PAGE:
Time (and Hollywood, it seems) has a way of putting all things in perspective (and maybe even into a script).
Kosugi’s second film for Cannon, Revenge of the Ninja, will offer more in substance for the burgeoning actor. In it Kosugi will play the hero whose wife, father and child are brutally killed by mobsters staking out a restaurant. They were killed by hired ninja who came to assassinate the restaurant’s owner. Kosugi arrives on the scene only to find his son the sole survivor. What follows is their attempted revenge.
“The main thing is that this is a story of revenge,” Kosugi offered while discussing the upcoming movie. “I don’t think the ninja concept is all that important. The producers just see it as something exciting to explore and use instead of traditional karate. The story is one of revenge. The developments are the same as people may have seen in other movies; the causes and motivations will hopefully be different and intriguing. Instead of using eastern and traditional karate tactics, we’ll use ninja techniques.”
Ironically, it was with traditional training that Kosugi began his career in the martial arts. He, like many Japanese youngsters, started with traditional karate, kendo and judo classes. From there, he continued in other athletic endeavors such as baseball and gymnastics. But always lurking in the back of his mind was the desire to act, even at a tender young age.
“I was interested,” he confessed, “but I remember the teacher saying I was no good while I was in grade school. She said I couldn’t act; I was too active she said and to ‘Forget it, you don’t have any talent.’ For six months I went there with no talent.”
Roughly 25 years later, Kosugi finds himself on the meteoric rise that others have taken. From co-star in Enter the Ninja to star in Revenge of the Ninja he is well aware of the pitfalls and conflics that may soon arise. But he looks at them with a true martial spirit – one of practicality and confidence.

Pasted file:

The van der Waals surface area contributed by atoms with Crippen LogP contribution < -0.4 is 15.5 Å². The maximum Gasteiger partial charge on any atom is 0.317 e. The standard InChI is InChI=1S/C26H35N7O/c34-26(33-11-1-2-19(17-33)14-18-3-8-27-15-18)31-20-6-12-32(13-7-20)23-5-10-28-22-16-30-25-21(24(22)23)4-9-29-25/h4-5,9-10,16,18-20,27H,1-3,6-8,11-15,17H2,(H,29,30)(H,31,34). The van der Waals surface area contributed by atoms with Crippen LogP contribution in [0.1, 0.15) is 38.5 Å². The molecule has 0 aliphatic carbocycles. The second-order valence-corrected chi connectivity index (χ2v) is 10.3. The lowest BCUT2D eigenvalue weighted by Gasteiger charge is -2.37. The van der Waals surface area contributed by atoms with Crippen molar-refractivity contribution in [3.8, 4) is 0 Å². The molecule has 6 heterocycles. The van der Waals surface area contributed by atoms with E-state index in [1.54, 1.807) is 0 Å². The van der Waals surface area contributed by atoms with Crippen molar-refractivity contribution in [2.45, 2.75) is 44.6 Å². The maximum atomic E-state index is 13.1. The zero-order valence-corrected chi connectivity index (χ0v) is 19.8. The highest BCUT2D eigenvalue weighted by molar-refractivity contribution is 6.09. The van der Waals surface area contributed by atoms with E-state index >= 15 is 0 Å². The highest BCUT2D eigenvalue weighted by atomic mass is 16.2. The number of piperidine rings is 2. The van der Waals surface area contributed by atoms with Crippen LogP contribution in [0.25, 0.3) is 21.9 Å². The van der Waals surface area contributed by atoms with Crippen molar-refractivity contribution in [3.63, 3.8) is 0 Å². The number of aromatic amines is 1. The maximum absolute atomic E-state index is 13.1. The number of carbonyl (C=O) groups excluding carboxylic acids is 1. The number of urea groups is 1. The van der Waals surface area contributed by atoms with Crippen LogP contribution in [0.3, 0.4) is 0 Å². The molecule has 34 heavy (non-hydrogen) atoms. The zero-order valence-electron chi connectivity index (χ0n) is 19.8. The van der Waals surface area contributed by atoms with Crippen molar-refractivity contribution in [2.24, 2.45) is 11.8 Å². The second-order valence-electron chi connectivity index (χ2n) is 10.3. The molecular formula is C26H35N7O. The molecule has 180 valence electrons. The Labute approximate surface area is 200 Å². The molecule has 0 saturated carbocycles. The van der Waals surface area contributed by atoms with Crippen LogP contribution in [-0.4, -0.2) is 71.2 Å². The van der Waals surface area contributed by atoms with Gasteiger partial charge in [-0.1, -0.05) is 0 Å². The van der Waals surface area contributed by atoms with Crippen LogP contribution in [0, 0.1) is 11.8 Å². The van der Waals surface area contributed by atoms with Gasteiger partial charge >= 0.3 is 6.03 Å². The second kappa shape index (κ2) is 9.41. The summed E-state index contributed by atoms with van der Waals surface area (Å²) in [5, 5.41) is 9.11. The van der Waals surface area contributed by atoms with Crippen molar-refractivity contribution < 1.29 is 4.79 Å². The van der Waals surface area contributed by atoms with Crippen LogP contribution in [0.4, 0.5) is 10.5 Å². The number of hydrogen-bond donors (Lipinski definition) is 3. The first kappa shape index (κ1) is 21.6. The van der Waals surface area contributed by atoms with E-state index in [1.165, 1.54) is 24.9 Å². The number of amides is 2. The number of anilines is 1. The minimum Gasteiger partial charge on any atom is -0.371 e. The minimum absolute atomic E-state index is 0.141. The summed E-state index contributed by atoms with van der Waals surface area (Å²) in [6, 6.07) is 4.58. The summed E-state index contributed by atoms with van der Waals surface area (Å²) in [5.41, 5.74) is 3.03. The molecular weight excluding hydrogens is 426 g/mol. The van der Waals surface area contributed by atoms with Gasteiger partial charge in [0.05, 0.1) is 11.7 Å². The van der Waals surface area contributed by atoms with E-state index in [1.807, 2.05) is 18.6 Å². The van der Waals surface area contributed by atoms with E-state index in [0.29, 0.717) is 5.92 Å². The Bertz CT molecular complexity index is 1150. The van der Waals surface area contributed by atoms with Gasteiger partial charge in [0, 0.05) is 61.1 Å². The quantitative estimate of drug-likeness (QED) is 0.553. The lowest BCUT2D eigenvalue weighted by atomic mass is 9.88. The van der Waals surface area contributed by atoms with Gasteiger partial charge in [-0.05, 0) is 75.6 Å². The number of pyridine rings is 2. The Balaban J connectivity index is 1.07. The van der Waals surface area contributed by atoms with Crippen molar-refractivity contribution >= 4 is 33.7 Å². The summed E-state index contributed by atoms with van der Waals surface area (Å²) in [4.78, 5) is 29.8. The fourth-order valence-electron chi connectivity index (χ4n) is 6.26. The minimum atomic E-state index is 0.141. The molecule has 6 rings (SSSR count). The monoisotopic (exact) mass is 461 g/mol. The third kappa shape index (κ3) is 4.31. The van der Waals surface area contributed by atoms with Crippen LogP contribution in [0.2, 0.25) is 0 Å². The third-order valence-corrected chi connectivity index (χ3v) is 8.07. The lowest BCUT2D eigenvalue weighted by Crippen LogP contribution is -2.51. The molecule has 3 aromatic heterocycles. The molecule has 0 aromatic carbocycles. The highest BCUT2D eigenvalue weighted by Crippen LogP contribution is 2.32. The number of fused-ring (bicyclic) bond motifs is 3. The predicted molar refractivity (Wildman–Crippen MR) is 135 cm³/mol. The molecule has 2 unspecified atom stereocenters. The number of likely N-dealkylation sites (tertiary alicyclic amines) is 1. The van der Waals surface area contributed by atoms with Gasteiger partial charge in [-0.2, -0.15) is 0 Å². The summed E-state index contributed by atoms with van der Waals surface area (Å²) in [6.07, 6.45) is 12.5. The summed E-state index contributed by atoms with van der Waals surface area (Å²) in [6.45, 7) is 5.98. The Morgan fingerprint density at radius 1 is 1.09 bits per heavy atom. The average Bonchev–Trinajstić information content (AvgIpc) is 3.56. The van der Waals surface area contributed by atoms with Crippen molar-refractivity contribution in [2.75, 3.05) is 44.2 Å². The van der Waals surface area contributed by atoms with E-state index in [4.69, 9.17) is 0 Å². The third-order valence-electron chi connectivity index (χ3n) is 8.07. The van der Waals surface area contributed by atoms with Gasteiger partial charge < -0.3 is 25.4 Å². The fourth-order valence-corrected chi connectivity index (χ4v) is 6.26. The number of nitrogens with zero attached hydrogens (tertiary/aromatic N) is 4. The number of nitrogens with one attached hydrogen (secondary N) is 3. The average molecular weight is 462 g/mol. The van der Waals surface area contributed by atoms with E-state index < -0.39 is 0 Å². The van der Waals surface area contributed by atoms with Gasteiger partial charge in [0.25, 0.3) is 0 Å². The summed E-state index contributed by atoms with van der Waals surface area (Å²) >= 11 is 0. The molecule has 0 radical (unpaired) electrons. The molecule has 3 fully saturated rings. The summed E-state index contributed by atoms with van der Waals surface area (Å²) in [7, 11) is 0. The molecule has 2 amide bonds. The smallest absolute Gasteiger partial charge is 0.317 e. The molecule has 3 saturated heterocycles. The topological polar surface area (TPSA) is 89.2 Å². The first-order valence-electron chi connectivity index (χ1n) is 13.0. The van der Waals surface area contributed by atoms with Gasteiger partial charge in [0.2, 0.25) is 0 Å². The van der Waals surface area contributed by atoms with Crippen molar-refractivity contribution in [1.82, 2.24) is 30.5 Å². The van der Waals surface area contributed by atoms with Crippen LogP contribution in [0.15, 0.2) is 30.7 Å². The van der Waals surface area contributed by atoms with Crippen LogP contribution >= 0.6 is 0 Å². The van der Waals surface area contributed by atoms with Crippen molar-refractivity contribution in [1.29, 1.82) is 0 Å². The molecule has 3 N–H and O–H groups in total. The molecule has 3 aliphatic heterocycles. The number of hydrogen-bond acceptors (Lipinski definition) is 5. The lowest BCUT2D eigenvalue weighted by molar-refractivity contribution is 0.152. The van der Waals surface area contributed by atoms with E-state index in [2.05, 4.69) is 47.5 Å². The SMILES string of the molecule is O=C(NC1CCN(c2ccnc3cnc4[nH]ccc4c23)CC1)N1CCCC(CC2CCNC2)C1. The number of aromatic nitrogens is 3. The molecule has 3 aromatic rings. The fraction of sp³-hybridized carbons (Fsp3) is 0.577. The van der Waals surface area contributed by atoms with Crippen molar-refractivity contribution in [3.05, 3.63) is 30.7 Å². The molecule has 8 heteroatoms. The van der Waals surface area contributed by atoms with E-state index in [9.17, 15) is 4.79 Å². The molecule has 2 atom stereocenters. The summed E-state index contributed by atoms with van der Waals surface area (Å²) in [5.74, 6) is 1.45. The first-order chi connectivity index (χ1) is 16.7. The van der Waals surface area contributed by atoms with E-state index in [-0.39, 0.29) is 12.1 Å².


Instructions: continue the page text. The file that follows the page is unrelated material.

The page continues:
When asked if he feared the response of his students and possibly losing some because of his “celebrity status” he was quick to reply:
“I am concerned about that,” he confessed, “but on the other hand when my students see the movie they’ll say, ‘that’s my teacher’ and that’s exciting for them.”
What if a student says he or she wants to learn the things they saw in the movie?
“I’m not going to stop them if they’re at that level. I’m going to train them as a martial arts teacher, not an actor though. I can’t force anyone to do something my way; it’s got to be voluntary. Suppose you like oranges,” Kosugi suggested, “and I like apples. I can’t force you to like apples if you don’t want to and you can’t force me to like oranges. It all depends on the person and how they’re going to take it. In other words, I won’t mind if you start to like oranges. But don’t say that they’re no good and that it has to be done this way. It’s important to face the facts and see these films and their techniques for what they are – acting. You have to have the basics,” the instructor added. “You just can’t jump in there from the first step and expect to reach ten. You have to go to second and then third. Otherwise you’ll get into trouble. You may have the moves and techniques that resemble the martial arts, but they’re really not if you haven’t taken the time to learn the basics and progress though a system. “
And so, while not quite the real ninja – the one who’d proudly rise and claim the truth if he were on our belated game show – Kosugi realizes his responsibilities. And in an age where many a martial artist has been lured by the gold and glitter of Hollywood it is refreshing to see his example. He knows the truth about many of the films that have preceded this particular genre. He also knows that as films they are presented as entertainment with no pretense or false bravado. He is dealing with reality and himself – a man very much in the true martial spirit.
by Ben Morris
(Published in the October 1981 issue of FIGHTING STARS magazine.)